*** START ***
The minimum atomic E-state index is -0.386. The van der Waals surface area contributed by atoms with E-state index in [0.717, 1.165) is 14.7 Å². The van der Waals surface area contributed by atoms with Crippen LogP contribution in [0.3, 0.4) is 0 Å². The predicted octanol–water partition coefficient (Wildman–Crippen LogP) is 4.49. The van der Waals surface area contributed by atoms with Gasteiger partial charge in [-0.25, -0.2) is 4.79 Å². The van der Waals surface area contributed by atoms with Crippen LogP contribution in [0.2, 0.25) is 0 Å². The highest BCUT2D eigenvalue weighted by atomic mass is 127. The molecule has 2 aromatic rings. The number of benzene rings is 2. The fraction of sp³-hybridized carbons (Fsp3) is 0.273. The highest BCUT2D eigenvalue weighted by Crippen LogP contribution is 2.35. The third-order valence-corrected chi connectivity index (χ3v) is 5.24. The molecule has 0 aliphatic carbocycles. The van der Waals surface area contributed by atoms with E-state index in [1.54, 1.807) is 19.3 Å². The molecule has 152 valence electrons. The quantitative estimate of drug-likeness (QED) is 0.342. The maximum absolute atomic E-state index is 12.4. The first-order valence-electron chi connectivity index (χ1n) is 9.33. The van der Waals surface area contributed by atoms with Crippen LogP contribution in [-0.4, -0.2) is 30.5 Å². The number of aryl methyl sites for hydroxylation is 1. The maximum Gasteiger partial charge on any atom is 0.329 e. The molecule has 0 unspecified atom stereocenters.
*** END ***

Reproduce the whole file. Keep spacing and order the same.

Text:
The minimum atomic E-state index is -0.386. The van der Waals surface area contributed by atoms with E-state index in [0.717, 1.165) is 14.7 Å². The van der Waals surface area contributed by atoms with Crippen LogP contribution in [0.3, 0.4) is 0 Å². The predicted octanol–water partition coefficient (Wildman–Crippen LogP) is 4.49. The van der Waals surface area contributed by atoms with Gasteiger partial charge in [-0.25, -0.2) is 4.79 Å². The van der Waals surface area contributed by atoms with Crippen LogP contribution in [0.2, 0.25) is 0 Å². The highest BCUT2D eigenvalue weighted by atomic mass is 127. The molecule has 2 aromatic rings. The number of benzene rings is 2. The fraction of sp³-hybridized carbons (Fsp3) is 0.273. The highest BCUT2D eigenvalue weighted by Crippen LogP contribution is 2.35. The third-order valence-corrected chi connectivity index (χ3v) is 5.24. The molecule has 0 aliphatic carbocycles. The van der Waals surface area contributed by atoms with E-state index in [1.54, 1.807) is 19.3 Å². The molecule has 152 valence electrons. The quantitative estimate of drug-likeness (QED) is 0.342. The maximum absolute atomic E-state index is 12.4. The first-order valence-electron chi connectivity index (χ1n) is 9.33. The van der Waals surface area contributed by atoms with Crippen LogP contribution in [-0.4, -0.2) is 30.5 Å². The number of aryl methyl sites for hydroxylation is 1. The maximum Gasteiger partial charge on any atom is 0.329 e. The molecule has 0 unspecified atom stereocenters.